Now I am aware that branching is slow and not really recommended for shading, but I was having a problem where if the outline thickness was set to 0, there would still be a little rouge outline, so there’s here’s a little branch that just says ignore the results of the outline entirely.

Problem 2: Looping the world

This is one of those problems that seems difficult to solve, but it’s actually pretty simple! Once again, this is game jam code, so it can likely be improved and tweaked for optimal performance and stuff (and if you know how be sure to contact me!!!), but it works as is and it works pretty well!

First, we have a camera which is looking at the entire level which renders to two render textures either side of the level.

Both the render textures have a box collider which is bigger than the texture, just enough to fit the biggest player’s sprite between it and the real level.

Once the player collides with the box, it will spawn a copy of the sprite on the opposite side. If we don’t, then the player will be partially invisible from the other player’s view, since they’re now leaving the true level and not being captured by the render texture’s camera…

Here’s the code for that, we have a public GameObject set as a Prefab of an object with an empty Sprite Renderer component, and let this do the rest…

void OnTriggerStay2D(Collider2D col)
//If you've collided with a looper, and there's no clone, then make one
if (col.tag == "Loopers")
	if (!cloneSpr)
		loopDifference = col.transform.position.x;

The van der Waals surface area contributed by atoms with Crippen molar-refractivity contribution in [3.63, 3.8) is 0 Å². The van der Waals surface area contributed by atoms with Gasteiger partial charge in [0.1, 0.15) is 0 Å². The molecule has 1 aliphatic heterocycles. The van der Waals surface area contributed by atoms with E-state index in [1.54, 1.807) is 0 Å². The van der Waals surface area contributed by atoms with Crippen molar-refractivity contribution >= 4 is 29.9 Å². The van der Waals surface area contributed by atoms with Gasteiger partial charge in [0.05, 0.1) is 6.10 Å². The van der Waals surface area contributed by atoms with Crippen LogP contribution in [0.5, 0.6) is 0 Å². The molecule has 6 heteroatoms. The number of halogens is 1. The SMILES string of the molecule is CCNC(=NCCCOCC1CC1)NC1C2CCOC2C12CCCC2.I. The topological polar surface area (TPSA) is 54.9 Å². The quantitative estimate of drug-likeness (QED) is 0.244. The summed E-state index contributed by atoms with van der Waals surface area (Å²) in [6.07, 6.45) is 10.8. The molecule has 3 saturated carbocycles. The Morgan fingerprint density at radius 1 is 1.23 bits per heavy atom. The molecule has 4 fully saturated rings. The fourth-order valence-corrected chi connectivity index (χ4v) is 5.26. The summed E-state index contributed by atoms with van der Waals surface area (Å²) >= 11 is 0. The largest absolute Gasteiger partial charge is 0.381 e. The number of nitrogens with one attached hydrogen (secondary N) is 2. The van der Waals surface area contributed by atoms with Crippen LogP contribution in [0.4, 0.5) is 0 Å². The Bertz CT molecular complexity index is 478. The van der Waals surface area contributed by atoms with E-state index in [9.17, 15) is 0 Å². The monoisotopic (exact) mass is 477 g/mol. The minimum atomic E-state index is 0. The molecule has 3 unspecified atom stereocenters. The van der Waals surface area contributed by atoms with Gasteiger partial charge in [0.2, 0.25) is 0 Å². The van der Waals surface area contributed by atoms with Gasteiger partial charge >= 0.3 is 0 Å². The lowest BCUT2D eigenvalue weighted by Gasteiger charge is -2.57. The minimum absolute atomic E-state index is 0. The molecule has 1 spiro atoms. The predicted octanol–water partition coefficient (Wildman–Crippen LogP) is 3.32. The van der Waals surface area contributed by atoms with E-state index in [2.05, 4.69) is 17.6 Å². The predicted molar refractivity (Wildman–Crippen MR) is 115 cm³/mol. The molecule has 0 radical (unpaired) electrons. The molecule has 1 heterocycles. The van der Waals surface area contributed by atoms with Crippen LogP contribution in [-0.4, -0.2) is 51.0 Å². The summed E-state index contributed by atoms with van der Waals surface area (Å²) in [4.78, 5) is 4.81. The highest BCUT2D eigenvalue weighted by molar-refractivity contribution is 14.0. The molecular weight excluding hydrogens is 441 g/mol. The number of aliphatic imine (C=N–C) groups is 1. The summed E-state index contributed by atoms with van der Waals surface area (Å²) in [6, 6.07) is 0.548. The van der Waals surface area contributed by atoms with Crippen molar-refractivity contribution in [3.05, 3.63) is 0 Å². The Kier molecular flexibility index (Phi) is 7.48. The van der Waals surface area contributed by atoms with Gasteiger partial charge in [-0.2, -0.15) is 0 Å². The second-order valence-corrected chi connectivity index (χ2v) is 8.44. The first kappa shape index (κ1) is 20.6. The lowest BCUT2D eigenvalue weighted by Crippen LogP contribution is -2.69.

looperCollider = col;
		Vector3 newPos = new Vector3(

		cloneSpr = Instantiate(clonePrefab, newPos, new Quaternion(0f,0f,0f,0f));
		cloneSpr.layer = gameObject.layer;
		cloneSpr.GetComponent<SpriteRenderer>().sortingOrder = sprRender.sortingOrder;

… And then mimic it’s original player for as long as it’s alive, and if the player is far enough inside the looped level texture, then teleport them back by the amount that the texture is offset from the true level by.

void Update()
	//If there's a clone sprite, then update it to be exactly the same as the real object
    if (cloneSpr)
    	cloneSpr.GetComponent<SpriteRenderer>().sprite = sprRender.sprite;
    	cloneSpr.GetComponent<SpriteRenderer>().flipX = sprRender.flipX;
    	cloneSpr.transform.position = new Vector3(
    	//If you've moved into the looper a distance of 3, then teleport the player back a bit
    	if (thisCol.Distance(looperCollider).distance < -3)
    		transform.position = new Vector3(

Neat, right?! This ends up making a completely seamless transition, initially I thought it would be kinda janky, but it works really well!

Another approach you could use for this technique is to keep the teleporting logic, but make the entire level a Prefab and then have 3 copies, but that seems even more janky and less optimal upon closer inspection. If you have 30 objects in your level, then tripling the amount of objects to 90 seems silly

Since we initially thought there’d be more stuff to destroy in the game, the render texture method seemed to fit best when making this system.

Anyway, this was a really fun project! I may do some more game jams in the future, and if I do I’ll make sure to write about anything interesting I learned about it here!

Thanks and bye!